A few months earlier in that year I was diagnosed with the chronic illness Myalgic Encephalomyelitis. Or in layman's terms, Chronic Fatigue Syndrome. It is known by many other names, some of which downplay the severity of the condition, so I will refer to it as ME/CFS. The hardest part of being diagnosed with this illness was not sitting in the doctor's office having confirmed what I already knew - I was sick with ME/CFS. The hardest part was having to tell everyone else! So please know that this is not an easy thing for me to make public. For with the very words "chronic fatigue..." (and if you listen long enough) "...syndrome", comes a world of misunderstanding.
Though chronic fatigue may be the central symptom of this condition, it's not just that I am chronically fatigued. Fatigue can be a symptom of many different illnesses and at some point is experienced by all people. In fact, this illness stands apart from others in that there is no known cause and no known cure. Recovery and treatment is based on managing your symptoms and improving your quality of life. It's an illness that requires you to be kind to yourself in order for it to be kind to you. So, I hear you all asking, what is ME/CFS?
ME/CFS Australia (Victoria) defines this illness as "a severe, complex, acquired illness with numerous symptoms related mainly to the dysfunction of the brain, gastro-intestinal, immune, endocrine and cardiac systems". Symptoms include overwhelming fatigue and post-exertional malaise from any physical, cognitive or emotional exertion. Sufferers also experience dysfunctional sleep, muscle and joint pain, swollen lymph nodes, recurrent flu-like symptoms, headaches, problems with memory and concentration, sensitivity to light, touch and sound, chemical sensitivities, as well as numerous other problems, such as digestive disturbances, allergies, anxiety, dizziness, nausea, and so the list goes on. These symptoms must persist for at least six months before you can be diagnosed, and the diagnosis is by exclusion, which means you must rule out every other thinkable condition with tests, tests and more tests. Suffice to say, by the time you are diagnosed you may think you are crazy just like everyone else does!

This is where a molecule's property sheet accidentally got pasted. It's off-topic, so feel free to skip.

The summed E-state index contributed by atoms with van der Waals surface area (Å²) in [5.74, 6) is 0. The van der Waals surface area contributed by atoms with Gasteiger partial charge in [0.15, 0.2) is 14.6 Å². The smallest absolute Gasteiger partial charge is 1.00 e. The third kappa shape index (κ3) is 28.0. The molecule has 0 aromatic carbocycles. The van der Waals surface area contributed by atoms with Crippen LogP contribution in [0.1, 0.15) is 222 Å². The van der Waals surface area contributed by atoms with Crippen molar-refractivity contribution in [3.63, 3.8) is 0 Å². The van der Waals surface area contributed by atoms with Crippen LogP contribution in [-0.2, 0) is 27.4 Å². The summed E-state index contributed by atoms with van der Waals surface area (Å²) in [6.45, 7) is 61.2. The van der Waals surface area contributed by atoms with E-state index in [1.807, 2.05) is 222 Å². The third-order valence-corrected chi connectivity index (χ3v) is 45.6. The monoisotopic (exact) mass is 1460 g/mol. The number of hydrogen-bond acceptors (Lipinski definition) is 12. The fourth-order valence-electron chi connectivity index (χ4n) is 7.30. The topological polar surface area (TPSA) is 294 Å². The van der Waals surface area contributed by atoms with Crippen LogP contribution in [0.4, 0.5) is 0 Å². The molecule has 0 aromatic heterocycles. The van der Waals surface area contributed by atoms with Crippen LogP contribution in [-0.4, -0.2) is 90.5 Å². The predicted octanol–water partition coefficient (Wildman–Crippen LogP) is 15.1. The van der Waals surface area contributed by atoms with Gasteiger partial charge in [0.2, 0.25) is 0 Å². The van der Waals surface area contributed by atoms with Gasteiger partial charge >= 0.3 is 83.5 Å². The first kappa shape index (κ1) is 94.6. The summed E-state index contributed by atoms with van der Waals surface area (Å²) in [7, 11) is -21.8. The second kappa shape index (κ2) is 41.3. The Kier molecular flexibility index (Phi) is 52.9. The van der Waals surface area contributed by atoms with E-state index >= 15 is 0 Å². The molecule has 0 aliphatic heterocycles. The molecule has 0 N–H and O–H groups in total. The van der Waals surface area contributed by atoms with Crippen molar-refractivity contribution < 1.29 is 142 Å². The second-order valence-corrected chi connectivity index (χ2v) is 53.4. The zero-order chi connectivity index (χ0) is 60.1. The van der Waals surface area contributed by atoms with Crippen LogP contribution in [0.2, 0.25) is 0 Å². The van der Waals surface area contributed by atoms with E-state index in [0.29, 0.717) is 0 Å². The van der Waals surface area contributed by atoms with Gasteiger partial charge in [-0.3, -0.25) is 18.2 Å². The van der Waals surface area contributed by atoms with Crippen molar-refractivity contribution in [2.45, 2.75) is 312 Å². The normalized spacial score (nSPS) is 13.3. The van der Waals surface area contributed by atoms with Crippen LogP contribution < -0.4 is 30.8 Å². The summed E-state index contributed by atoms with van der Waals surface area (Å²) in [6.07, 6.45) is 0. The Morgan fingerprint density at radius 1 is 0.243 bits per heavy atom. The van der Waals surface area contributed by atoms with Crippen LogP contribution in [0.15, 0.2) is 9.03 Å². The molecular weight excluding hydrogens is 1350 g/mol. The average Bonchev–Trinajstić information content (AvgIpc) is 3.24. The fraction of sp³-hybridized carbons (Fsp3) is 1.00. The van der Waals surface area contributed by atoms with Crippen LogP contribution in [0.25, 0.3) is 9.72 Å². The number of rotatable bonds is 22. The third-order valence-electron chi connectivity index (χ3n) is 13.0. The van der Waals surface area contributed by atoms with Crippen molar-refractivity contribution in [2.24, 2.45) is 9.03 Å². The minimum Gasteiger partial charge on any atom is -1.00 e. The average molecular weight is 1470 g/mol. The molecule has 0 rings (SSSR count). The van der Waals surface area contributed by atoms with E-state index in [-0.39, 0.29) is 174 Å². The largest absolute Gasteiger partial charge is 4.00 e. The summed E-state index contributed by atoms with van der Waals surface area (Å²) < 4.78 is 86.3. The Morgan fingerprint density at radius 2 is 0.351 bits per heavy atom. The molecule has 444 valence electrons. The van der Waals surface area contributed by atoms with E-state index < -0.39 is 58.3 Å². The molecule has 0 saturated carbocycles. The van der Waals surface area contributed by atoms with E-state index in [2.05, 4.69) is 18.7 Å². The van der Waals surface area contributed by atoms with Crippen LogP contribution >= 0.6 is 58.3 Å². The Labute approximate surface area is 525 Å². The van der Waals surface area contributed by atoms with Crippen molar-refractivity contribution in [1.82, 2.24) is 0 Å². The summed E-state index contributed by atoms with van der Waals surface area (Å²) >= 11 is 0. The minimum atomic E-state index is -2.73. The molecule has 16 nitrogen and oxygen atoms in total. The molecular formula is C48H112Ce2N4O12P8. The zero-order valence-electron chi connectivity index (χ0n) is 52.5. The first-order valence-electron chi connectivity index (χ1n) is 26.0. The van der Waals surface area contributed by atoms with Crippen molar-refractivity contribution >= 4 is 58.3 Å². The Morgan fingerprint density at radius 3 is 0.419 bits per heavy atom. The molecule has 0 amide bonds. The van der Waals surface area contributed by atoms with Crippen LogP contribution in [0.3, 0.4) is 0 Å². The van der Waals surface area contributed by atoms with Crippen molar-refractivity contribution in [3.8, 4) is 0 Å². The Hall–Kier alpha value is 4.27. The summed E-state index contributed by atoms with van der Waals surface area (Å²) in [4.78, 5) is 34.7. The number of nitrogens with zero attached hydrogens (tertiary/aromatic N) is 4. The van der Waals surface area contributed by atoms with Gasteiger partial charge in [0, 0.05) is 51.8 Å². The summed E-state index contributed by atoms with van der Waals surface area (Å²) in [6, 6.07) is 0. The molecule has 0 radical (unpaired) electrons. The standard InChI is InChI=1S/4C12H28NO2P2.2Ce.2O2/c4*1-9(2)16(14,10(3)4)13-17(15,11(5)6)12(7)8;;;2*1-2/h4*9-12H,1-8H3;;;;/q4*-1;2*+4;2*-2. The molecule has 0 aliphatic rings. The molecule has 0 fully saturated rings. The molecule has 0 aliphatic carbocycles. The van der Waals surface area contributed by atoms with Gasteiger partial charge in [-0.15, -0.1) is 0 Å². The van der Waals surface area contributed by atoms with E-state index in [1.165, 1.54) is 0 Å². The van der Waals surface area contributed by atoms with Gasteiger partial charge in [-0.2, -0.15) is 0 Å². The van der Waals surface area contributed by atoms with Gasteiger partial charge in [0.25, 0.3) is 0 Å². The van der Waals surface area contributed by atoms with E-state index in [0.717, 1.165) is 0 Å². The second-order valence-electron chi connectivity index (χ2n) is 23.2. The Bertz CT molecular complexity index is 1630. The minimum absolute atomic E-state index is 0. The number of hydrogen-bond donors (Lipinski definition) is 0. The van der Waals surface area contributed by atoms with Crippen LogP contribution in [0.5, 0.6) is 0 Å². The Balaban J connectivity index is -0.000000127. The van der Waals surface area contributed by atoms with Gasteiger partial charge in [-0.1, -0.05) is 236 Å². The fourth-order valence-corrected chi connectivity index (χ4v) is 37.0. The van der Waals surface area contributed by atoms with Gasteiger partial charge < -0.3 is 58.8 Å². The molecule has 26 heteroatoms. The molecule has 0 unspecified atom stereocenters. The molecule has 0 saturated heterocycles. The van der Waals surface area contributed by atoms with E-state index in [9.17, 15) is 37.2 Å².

It is difficult to understand the impact this illness has on someone unless you live with it or you live very close to it. I'll discuss more in future posts the changes I've made in my life to set myself on a path to recovery, but for now, could you just sit with this? It's a life changing illness. Think back to the sickest you have ever been, and now imagine that you feel this way every single day with no relief. There are many hard things in life, and no one has it easy, but to feel old when you are young because of an illness you did not choose, is to say goodbye to the life you thought that you would live... and to start again.
"For I know the plans I have for you", declares the Lord, "plans to prosper you and not to harm you, plans to give you hope and a future." (Jeremiah 29:11). Maybe I didn't choose to live with ME/CFS, but I know that God has brought about healing in my life in a way that could not have happened if it hadn't have been for that diagnosis. And though I am not completely recovered, there is now hope in my heart, and maybe that is more valuable than being able to walk faster than an 80 year old woman with arthritic feet.